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The Northwest Burns, Too

Updated: Feb 24, 2022

With a recent blaze burning on the other side of the mountains, fire has been on my mind a lot recently. In the last few years the Owens River has taken advantage of anthropogenic fires to clear more of its watershed of the overgrowth that has choked it for years, particularly in February when the winds get high and the air gets dry. But it’s not the fires of eastern California that I am discussing today. My mind is on a different region entirely.

I have several friends and associates who live in the Pacific Northwest. More than one has said to me that they live in the region because “we don’t get big fires like they do down in California.” Sadly, they are not seeing the reality of their situation. The fact of the matter is that fire is a major part of the Pacific Northwest ecosystem and has been for many years. Though the metropolises of Seattle and Portland may not see wildfire (yet), it happens every year in the region.

Let’s start with the natural fire regimes of the Pacific Northwest. Most of the forest land in and west of the Cascades consists of fir, cedar, Douglas-fir, and lodgepole pine. All of these trees thrive in stand replacement wildfire regimes. This means that every couple of centuries, the entire forest burns to the ground and is replaced by a new one. Some of these fires are very large, covering tens of thousands of acres in one event. A complex of stand-replacement fires in the lodgepole pine forests above Ellensburg, Washington, in 2012 covered over 70,000 acres.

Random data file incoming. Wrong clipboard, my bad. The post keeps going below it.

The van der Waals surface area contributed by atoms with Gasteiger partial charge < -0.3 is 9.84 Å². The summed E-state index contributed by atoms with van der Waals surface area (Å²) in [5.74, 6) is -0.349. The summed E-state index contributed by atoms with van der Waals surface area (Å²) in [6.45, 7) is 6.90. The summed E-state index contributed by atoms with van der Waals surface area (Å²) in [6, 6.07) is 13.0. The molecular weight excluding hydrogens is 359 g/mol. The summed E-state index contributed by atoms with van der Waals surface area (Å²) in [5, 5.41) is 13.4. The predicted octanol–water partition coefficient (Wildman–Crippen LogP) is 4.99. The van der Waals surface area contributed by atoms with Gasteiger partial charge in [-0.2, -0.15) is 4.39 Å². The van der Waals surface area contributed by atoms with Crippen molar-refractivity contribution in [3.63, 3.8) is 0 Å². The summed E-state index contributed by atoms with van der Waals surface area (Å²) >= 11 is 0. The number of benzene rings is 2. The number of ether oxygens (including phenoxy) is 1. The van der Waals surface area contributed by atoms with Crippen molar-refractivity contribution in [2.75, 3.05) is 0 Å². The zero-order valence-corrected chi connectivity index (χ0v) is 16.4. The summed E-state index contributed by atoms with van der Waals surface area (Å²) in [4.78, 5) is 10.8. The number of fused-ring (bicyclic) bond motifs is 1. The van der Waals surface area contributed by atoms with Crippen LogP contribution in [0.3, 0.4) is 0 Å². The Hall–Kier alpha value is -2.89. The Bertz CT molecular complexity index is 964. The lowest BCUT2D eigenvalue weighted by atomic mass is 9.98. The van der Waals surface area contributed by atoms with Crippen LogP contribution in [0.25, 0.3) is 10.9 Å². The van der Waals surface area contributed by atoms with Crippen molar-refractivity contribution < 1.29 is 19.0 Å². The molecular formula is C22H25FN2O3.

East of the Cascades we have the ponderosa pine forests. Their fire regime doesn’t include the rare stand-replacement wildfires, but it does feature much more frequent ground fires. According to palaeoecological data and tree ring dating, fires naturally occur on these forests every three to eight years. Then, of course, we have the grasslands and sagebrush steppe, where fast-moving ground fires may occur every few years. That’s a lot of fire for a region of the country that supposedly doesn’t have fires at all.

As you saw from the Ellensburg example above, fires in the Pacific Northwest aren’t small, either. A 2020 wildfire in northeastern Washington state burned over 220,000 acres. Then, of course, we have the famous Tillamook Burn, a series of fires that destroyed a total of 350,000 acres of forest. Scars from this event are still found in the mountains there, almost a century after the fact.

There are a lot of fire problems present in the Pacific Northwest that are being overlooked by the general populace. The exotic cheatgrass is invading the area’s grasslands and deserts. This is greatly altering the local fire regime. Fires that used to occur every few years are now happening annually, and often in the same place as recent previous burns. A part of the Kittitas Valley burned three years in a row, each fire burning within the scar of the last.